Care sheet for Rhacodactylus sarasinorum (Slender prehensile-tailed gecko)
Size: 230-250 mm adult average
Weight: 45 to 60 grams adult average
Distribution: New Caledonia. Southern portion of Grande Terre.
Habitat: Mature rainforest.
Description: Nocturnal, arboreal prehensile tailed gecko. Coloration is from very pale yellow to a dark brown, patterning can consist of a speckling of black over the head and body. Some specimens have a white collar and or spots on a pale background.
Sexing: Males develop external large hemipenal bulges and pre-anal pores.
Temperature: Maintained at 74-78°F during the day, dropping to a minimum of 68°F at night. Always properly protect the heat source as an unprotected heat source can cause severe burns if an animal comes into contact with it.
Lighting: Being a nocturnal species it seems not to require additional UVA/UVB lighting, but one may be provided for limited periods with no detrimental affects. Background lighting should be controlled with a timing device left on 10-12hrs a day in summer with a 2-4 hour reduction during winter months. As with the heat source, always properly protect the light source as this too may become hot after prolonged used.
Humidity/Water: Humidity should be kept high 70 to 80%. A misting should take place twice daily during the early morning and evening. Also include a shallow water dish c¬ontaining filtered water which should be changed daily.
Diet: Omnivorous, feeding on crickets and soft fruits. Feed a number of appropriately sized crickets approximately two times a week with a twice weekly feeding of a commercially available Rhacodactylus powered diet, fresh pureed fruit or baby food mixed with a calcium and mineral supplement offered in a shallow dish. All fruit should be non citrus. Food should always be removed at the first signs of spoiling.
Housing: A minimum size of 400mm wide x 400mm deep x 600mm high is recommended for an adult pair. Never house males together as they may fight and inflict serous injuries. If a number of animals are to be housed together make sure they are of a similar size and always closely monitor first introductions to identify any incompatibility. Peat or coconut fibre substrate can be used for juveniles/adults, but hatchlings are best kept on kitchen roll. Being an arboreal species, climbing branches, slabs or curls of cork bark should be used, also provide a different hide spot for every occupant. Plenty of foliage either real or artificial should also be used. A hide box half filled with a mixture of moistened vermiculite or perlite, peat and sphagnum moss should be included to facilitate shedding and egg laying if a natural substrate is not used. Any fecal matter should be removed immediately with a complete cleaning occurring every month.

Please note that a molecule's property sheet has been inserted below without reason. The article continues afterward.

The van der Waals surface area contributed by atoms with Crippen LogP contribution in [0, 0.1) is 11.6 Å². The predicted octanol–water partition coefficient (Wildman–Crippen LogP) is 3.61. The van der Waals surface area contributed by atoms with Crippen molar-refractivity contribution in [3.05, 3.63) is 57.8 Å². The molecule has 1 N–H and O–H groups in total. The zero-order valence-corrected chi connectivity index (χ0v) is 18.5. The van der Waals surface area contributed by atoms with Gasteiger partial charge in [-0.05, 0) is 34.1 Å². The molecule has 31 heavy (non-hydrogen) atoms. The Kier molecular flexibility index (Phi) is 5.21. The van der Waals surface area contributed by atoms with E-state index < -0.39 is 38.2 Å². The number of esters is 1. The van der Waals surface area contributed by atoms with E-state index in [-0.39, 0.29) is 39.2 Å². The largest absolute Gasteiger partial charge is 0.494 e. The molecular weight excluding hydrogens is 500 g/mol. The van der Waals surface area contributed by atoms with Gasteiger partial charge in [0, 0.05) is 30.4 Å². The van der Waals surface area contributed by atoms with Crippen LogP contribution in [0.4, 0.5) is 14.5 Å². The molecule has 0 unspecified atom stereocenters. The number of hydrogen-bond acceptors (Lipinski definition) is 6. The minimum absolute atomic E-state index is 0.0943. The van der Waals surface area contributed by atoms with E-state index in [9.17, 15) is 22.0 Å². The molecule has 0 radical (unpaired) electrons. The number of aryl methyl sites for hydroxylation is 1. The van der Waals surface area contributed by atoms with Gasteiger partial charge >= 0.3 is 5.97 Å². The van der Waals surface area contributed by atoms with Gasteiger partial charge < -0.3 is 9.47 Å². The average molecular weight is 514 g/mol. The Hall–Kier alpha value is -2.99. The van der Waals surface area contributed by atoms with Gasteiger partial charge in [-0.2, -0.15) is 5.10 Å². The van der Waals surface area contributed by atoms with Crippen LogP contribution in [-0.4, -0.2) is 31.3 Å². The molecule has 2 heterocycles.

Breeding: Sara’s should be kept at 66-68°F during the day and 62-64°F at night for a couple of months prior to breeding. They can produce approximately 4-6 clutches in a season, laying two soft-shelled eggs every 5 weeks. Females should be at least 18 months of age before breeding is attempted and should be monitored closely for any early signs of calcium deficiency, especially as the season draws to a close.
Incubation: Eggs should be incubated in an aerated plastic container, on a medium of vermiculite or perlite mixed with filtered water at a ratio of 2 parts medium to 1 part water, by weight and at temperatures between 70-80°F. Eggs normally hatch in 65-95 days. Any discoloured eggs should be put to one side in the container, do not discard as these eggs could still be viable, if they collapse and mould is visible they should be discarded immediately.